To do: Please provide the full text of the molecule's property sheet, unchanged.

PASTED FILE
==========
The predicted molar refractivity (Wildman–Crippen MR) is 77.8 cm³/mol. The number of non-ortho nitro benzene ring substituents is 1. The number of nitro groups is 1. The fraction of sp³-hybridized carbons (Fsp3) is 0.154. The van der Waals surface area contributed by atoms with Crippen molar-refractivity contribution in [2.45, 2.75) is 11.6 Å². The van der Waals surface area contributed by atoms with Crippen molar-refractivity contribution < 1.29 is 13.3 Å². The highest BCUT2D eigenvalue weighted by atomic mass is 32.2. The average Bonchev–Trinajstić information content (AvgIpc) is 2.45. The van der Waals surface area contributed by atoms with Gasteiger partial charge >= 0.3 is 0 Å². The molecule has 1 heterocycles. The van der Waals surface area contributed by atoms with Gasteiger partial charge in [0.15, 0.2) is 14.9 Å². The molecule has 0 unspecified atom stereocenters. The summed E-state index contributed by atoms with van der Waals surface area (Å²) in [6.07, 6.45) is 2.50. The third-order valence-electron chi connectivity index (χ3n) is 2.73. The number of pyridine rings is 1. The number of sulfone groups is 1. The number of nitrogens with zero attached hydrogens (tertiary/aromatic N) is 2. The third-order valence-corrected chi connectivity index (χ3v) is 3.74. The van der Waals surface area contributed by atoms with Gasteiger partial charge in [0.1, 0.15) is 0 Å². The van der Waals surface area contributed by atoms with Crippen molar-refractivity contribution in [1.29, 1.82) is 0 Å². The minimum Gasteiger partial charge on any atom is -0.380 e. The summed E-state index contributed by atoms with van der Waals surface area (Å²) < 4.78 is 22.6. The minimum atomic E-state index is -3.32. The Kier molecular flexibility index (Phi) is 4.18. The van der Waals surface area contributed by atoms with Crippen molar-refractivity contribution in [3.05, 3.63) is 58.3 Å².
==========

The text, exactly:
The predicted molar refractivity (Wildman–Crippen MR) is 77.8 cm³/mol. The number of non-ortho nitro benzene ring substituents is 1. The number of nitro groups is 1. The fraction of sp³-hybridized carbons (Fsp3) is 0.154. The van der Waals surface area contributed by atoms with Crippen molar-refractivity contribution in [2.45, 2.75) is 11.6 Å². The van der Waals surface area contributed by atoms with Crippen molar-refractivity contribution < 1.29 is 13.3 Å². The highest BCUT2D eigenvalue weighted by atomic mass is 32.2. The average Bonchev–Trinajstić information content (AvgIpc) is 2.45. The van der Waals surface area contributed by atoms with Gasteiger partial charge >= 0.3 is 0 Å². The molecule has 1 heterocycles. The van der Waals surface area contributed by atoms with Gasteiger partial charge in [0.15, 0.2) is 14.9 Å². The molecule has 0 unspecified atom stereocenters. The summed E-state index contributed by atoms with van der Waals surface area (Å²) in [6.07, 6.45) is 2.50. The third-order valence-electron chi connectivity index (χ3n) is 2.73. The number of pyridine rings is 1. The number of sulfone groups is 1. The number of nitrogens with zero attached hydrogens (tertiary/aromatic N) is 2. The third-order valence-corrected chi connectivity index (χ3v) is 3.74. The van der Waals surface area contributed by atoms with Gasteiger partial charge in [0.1, 0.15) is 0 Å². The van der Waals surface area contributed by atoms with Crippen molar-refractivity contribution in [1.29, 1.82) is 0 Å². The minimum Gasteiger partial charge on any atom is -0.380 e. The summed E-state index contributed by atoms with van der Waals surface area (Å²) < 4.78 is 22.6. The minimum atomic E-state index is -3.32. The Kier molecular flexibility index (Phi) is 4.18. The van der Waals surface area contributed by atoms with Crippen molar-refractivity contribution in [3.05, 3.63) is 58.3 Å².